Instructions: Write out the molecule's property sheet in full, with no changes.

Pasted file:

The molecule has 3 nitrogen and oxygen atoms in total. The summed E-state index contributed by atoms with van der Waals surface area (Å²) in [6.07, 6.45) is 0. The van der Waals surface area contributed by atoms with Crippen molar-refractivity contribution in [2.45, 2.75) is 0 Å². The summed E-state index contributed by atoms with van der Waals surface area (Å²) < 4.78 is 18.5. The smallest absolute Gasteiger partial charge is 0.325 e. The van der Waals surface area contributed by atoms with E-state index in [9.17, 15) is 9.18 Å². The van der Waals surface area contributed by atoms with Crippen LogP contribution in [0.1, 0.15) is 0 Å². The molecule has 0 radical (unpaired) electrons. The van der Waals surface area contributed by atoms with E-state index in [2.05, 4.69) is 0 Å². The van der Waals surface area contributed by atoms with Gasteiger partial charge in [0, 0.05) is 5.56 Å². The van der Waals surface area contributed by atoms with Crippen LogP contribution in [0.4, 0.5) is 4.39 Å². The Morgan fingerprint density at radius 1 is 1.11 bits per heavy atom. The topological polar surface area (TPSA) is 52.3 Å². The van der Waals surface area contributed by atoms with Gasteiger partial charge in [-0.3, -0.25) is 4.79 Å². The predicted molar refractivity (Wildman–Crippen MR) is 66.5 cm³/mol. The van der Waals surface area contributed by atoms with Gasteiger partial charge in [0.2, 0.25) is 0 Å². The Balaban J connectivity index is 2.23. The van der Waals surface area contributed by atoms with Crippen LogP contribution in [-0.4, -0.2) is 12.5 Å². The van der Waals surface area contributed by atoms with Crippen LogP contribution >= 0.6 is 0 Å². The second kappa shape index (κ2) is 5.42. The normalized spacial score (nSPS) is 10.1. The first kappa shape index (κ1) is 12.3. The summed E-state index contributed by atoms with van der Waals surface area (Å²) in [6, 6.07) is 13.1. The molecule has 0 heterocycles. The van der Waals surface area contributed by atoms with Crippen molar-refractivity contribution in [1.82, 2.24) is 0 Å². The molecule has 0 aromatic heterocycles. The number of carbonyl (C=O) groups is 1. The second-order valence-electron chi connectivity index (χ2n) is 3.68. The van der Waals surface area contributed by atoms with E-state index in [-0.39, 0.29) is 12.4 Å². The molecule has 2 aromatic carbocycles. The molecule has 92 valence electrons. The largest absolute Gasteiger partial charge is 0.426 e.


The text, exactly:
The molecule has 3 nitrogen and oxygen atoms in total. The summed E-state index contributed by atoms with van der Waals surface area (Å²) in [6.07, 6.45) is 0. The van der Waals surface area contributed by atoms with Crippen molar-refractivity contribution in [2.45, 2.75) is 0 Å². The summed E-state index contributed by atoms with van der Waals surface area (Å²) < 4.78 is 18.5. The smallest absolute Gasteiger partial charge is 0.325 e. The van der Waals surface area contributed by atoms with E-state index in [9.17, 15) is 9.18 Å². The van der Waals surface area contributed by atoms with Crippen LogP contribution in [0.1, 0.15) is 0 Å². The molecule has 0 radical (unpaired) electrons. The van der Waals surface area contributed by atoms with E-state index in [2.05, 4.69) is 0 Å². The van der Waals surface area contributed by atoms with Gasteiger partial charge in [0, 0.05) is 5.56 Å². The van der Waals surface area contributed by atoms with Crippen LogP contribution in [0.4, 0.5) is 4.39 Å². The Morgan fingerprint density at radius 1 is 1.11 bits per heavy atom. The topological polar surface area (TPSA) is 52.3 Å². The van der Waals surface area contributed by atoms with Gasteiger partial charge in [-0.3, -0.25) is 4.79 Å². The predicted molar refractivity (Wildman–Crippen MR) is 66.5 cm³/mol. The van der Waals surface area contributed by atoms with Gasteiger partial charge in [0.2, 0.25) is 0 Å². The Balaban J connectivity index is 2.23. The van der Waals surface area contributed by atoms with Crippen LogP contribution in [-0.4, -0.2) is 12.5 Å². The van der Waals surface area contributed by atoms with Crippen LogP contribution >= 0.6 is 0 Å². The second kappa shape index (κ2) is 5.42. The normalized spacial score (nSPS) is 10.1. The first kappa shape index (κ1) is 12.3. The summed E-state index contributed by atoms with van der Waals surface area (Å²) in [6, 6.07) is 13.1. The molecule has 0 heterocycles. The van der Waals surface area contributed by atoms with Crippen molar-refractivity contribution in [1.82, 2.24) is 0 Å². The molecule has 0 aromatic heterocycles. The number of carbonyl (C=O) groups is 1. The second-order valence-electron chi connectivity index (χ2n) is 3.68. The van der Waals surface area contributed by atoms with E-state index in [-0.39, 0.29) is 12.4 Å². The molecule has 2 aromatic carbocycles. The molecule has 92 valence electrons. The largest absolute Gasteiger partial charge is 0.426 e.